Phil Flynn is writer of The Energy Report, a daily market commentary discussing oil, the Middle East, American government, economics, and their effects on the world's energies markets, as well as other commodity markets. Contact Mr. Flynn at (888) 264-5665
[Daniel J. Graeber, UPI]
A downturn in U.S. crude oil production, followed by a decline in exploration and production, helped oil prices recover lost ground in early Thursday trading.
Crude oil prices lost nearly 5 percent of their value in the Wednesday session after Saudi Arabia decided to offer a discount to Asian customers and Russia, a contributor to an OPEC-led effort to coordinate production declines, reportedly said no further action is needed on that front.
The Organization of Petroleum Exporting Countries is steering efforts to balance an over-supplied market with managed declines. Implemented in January, the arrangement helped establish a floor under crude oil prices at around $50 per barrel during the first quarter, which helped stimulate U.S. shale production later and left crude oil prices battered for most of June.
The price for Brent crude oil last touched $50 at the start of June. The net lag effect showed up last week in the United States when oilfield services company Baker Hughes reported a drop in rig counts, which serve as a loose barometer for the appetite for spending on exploration and production.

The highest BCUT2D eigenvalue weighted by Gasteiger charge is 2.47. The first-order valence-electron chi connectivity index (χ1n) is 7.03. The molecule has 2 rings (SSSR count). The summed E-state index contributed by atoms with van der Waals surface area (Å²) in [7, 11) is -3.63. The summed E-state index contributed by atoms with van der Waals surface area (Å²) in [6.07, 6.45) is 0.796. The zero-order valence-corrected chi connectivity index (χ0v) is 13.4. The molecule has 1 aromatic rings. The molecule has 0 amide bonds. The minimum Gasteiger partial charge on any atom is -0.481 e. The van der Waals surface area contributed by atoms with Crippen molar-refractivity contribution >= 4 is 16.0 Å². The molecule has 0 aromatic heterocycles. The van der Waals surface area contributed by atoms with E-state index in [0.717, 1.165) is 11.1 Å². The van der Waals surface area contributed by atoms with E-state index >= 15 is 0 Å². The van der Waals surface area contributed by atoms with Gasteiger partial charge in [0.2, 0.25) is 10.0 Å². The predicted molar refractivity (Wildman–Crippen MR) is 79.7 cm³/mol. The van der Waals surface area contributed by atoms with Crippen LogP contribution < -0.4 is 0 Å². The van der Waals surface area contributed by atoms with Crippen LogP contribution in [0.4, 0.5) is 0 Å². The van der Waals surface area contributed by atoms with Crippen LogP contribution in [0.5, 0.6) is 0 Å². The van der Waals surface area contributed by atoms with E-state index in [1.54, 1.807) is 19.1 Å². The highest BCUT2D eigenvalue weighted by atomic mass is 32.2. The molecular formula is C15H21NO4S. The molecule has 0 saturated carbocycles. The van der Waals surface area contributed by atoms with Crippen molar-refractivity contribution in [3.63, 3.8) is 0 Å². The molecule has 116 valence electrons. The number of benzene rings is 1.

Phil Flynn, a senior market analyst for the PRICE Futures Group in Chicago, said in a daily emailed newsletter the industry is seeing further signs of pressure in the United States.
“The American Petroleum Institute reported that U.S. crude oil supply plunged by 5.8 million barrels last week,” he said. “That drop comes as the rise in U.S. rig counts paused and we saw a drop in U.S. oil production.”
Easing supply-side strains brought support to crude oil prices in early Thursday trading. The price for West Texas Intermediate, the U.S. benchmark for the price of oil, was up 1.5 percent at 9:02 EDT to $45.81 per barrel. The global benchmark, Brent, was up 1.4 percent to $48.47 per barrel.
Should crude oil prices rally too high, the U.S. sector could rebound and bring concerns about a glut back into the picture.
In late July, parties to a committee monitoring the OPEC-led effort meet in St. Petersburg, Russia, to review its effectiveness.
A report from S&P Global Platts found total OPEC crude oil production increased by 500,000 barrels per day over the last two months. Gains in large part came from Libya and Nigeria, two members exempt from the agreement because of national security links to oil revenue.
Herman Wang, the author of the report, told UPI that traders work in a time frame of days, but OPEC is looking for its strategy to play out over the long term.
“The signals from Saudi Arabia and Russia are that it’s still too early for a policy reaction,” he said.
Markets will be influenced later in the trading day when the U.S. Energy Information Administration releases official figures on U.S. oil trends. Elsewhere, the U.S. Labor Department reported first-time claims for unemployment increased by 4,000 to 248,000 for the week ending July 1. The four-week moving average, a less-volatile indicator, inched up by 750 from the previous week.
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